Awarded the Nobel Prize for Literature in 2000, Gao Xingjian is the first Chinese writer to be so lauded for his prose and plays. Since relocating to France in 1987, in a voluntary exile from China, he has assembled a body of dramatic work that has best been understood neither as expressly Chinese nor French, but as transnational.
In this comprehensive study of his post-exile plays, Mary Mazzilli explores Gao's plays as examples of postdramatic transnationalism: a transnational artistic and theatrical trend that is fluid, flexible and full of variety of styles and influences. As such this innovative interdisciplinary investigation offers fresh insights on contemporary theatre.
Whereas other publications have considered Gao's work as a cultural and artistic phenomenon, Gao Xingjian's Post-Exile Plays: Transnationalism and Postdramatic Theatre is the first study to relate his plays to postdramatic theatre and to provide close textual and dramatic analysis that will help readers to better understand his complex work, and also to see it in the context of the work of contemporary playwrights such as Martin Crimp, Peter Handke, and Elfriede Jelinek.
Among the plays discussed are: The Other Shore, written just before he left China in 1987; Between Life and Death (1991) - compared in detail to Martin Crimp's Attempts on her life; Dialogue and Rebuttal (1992), and its relationship to Beckett's Happy Days; Nocturnal Wanderer (1993), Weekend Quartet (1995), and the latest plays Snow in August (1997), Death Collector (2000) and Ballade Nocturne (2010).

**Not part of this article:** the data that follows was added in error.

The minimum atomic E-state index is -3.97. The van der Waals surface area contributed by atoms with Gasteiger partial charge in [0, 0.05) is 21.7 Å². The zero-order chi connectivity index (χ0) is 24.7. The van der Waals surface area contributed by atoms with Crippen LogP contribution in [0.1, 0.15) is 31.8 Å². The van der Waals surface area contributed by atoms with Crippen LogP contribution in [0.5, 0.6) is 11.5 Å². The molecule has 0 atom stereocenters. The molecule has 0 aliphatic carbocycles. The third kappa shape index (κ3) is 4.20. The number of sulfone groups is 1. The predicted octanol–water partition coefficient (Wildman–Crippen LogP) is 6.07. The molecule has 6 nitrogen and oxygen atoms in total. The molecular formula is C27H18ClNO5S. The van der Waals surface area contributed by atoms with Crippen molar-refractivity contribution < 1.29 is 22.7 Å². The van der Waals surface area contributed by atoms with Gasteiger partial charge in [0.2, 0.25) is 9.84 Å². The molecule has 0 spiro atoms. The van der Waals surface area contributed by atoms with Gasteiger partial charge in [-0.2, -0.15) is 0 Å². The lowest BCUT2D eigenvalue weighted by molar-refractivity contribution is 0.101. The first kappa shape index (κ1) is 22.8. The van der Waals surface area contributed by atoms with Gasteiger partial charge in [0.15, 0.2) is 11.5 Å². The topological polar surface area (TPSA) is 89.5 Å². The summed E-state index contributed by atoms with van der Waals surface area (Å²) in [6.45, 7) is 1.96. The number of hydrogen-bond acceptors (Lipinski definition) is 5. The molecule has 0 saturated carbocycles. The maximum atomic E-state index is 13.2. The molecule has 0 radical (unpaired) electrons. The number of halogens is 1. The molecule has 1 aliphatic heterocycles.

'The mere publication of [Mazzilli's] book serves as an important step in bringing Gao to a wider audience ... she excels in close readings of the texts and their dramatic potential ... [and] has created a new lens through which to consider dramaturgy and expanded the larger academic conversations surrounding the postdramatic.' Modern Chinese Literature and Culture
In her new book, Mary Mazzilli provides an illuminating study of Gao Xingjian's post-exile plays in the context of contemporary European and North American theatre and opens up new possibilities for understanding Gao's work beyond the usual west–east paradigm. By developing the term 'postdramatic transnationalism' through close readings of Gao's texts, Mazzilli brings fresh insights into Hans-Thies Lehmann's notion of the 'postdramatic' while also reinterpreting transnationalism through postdramatic discourse. … This book is a welcome addition to studies of Gao Xingjian and studies of modern drama in general, and it should be read by anyone interested in Gao's work, transnationalism, or postdramatic theatre.' Modern Drama